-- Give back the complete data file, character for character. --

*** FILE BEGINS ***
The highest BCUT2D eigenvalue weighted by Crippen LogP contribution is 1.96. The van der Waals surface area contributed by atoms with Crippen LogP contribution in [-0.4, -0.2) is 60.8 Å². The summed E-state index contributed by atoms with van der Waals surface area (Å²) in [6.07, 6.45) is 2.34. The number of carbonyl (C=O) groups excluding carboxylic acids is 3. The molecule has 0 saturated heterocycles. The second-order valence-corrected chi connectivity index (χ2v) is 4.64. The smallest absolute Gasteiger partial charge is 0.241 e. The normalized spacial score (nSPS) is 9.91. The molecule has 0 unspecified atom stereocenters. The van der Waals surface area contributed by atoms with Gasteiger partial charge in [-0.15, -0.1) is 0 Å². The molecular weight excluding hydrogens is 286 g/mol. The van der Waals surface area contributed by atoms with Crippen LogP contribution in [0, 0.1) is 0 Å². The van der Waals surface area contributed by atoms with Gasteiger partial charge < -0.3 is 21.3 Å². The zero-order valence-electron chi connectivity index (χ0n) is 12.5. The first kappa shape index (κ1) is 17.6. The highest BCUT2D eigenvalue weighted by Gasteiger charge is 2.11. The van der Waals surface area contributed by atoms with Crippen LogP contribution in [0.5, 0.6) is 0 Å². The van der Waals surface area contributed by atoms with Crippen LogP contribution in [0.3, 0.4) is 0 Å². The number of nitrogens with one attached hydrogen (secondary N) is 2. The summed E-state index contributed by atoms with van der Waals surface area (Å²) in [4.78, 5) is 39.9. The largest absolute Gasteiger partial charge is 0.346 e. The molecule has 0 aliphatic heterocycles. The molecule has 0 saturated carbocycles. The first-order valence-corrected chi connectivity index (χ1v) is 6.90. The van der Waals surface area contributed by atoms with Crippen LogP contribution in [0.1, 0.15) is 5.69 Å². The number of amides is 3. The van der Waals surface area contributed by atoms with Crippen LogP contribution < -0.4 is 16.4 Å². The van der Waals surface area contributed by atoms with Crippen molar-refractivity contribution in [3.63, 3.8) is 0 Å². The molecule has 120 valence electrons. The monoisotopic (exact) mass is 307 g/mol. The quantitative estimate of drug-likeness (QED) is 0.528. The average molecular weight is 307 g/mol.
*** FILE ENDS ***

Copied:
The highest BCUT2D eigenvalue weighted by Crippen LogP contribution is 1.96. The van der Waals surface area contributed by atoms with Crippen LogP contribution in [-0.4, -0.2) is 60.8 Å². The summed E-state index contributed by atoms with van der Waals surface area (Å²) in [6.07, 6.45) is 2.34. The number of carbonyl (C=O) groups excluding carboxylic acids is 3. The molecule has 0 saturated heterocycles. The second-order valence-corrected chi connectivity index (χ2v) is 4.64. The smallest absolute Gasteiger partial charge is 0.241 e. The normalized spacial score (nSPS) is 9.91. The molecule has 0 unspecified atom stereocenters. The van der Waals surface area contributed by atoms with Gasteiger partial charge in [-0.15, -0.1) is 0 Å². The molecular weight excluding hydrogens is 286 g/mol. The van der Waals surface area contributed by atoms with Crippen LogP contribution in [0, 0.1) is 0 Å². The van der Waals surface area contributed by atoms with Gasteiger partial charge < -0.3 is 21.3 Å². The zero-order valence-electron chi connectivity index (χ0n) is 12.5. The first kappa shape index (κ1) is 17.6. The highest BCUT2D eigenvalue weighted by Gasteiger charge is 2.11. The van der Waals surface area contributed by atoms with Crippen LogP contribution in [0.5, 0.6) is 0 Å². The van der Waals surface area contributed by atoms with Crippen LogP contribution in [0.3, 0.4) is 0 Å². The number of nitrogens with one attached hydrogen (secondary N) is 2. The summed E-state index contributed by atoms with van der Waals surface area (Å²) in [4.78, 5) is 39.9. The largest absolute Gasteiger partial charge is 0.346 e. The molecule has 0 aliphatic heterocycles. The molecule has 0 saturated carbocycles. The first-order valence-corrected chi connectivity index (χ1v) is 6.90. The van der Waals surface area contributed by atoms with Crippen LogP contribution in [0.1, 0.15) is 5.69 Å². The number of amides is 3. The van der Waals surface area contributed by atoms with Crippen LogP contribution < -0.4 is 16.4 Å². The van der Waals surface area contributed by atoms with Crippen molar-refractivity contribution in [3.63, 3.8) is 0 Å². The molecule has 120 valence electrons. The monoisotopic (exact) mass is 307 g/mol. The quantitative estimate of drug-likeness (QED) is 0.528. The average molecular weight is 307 g/mol.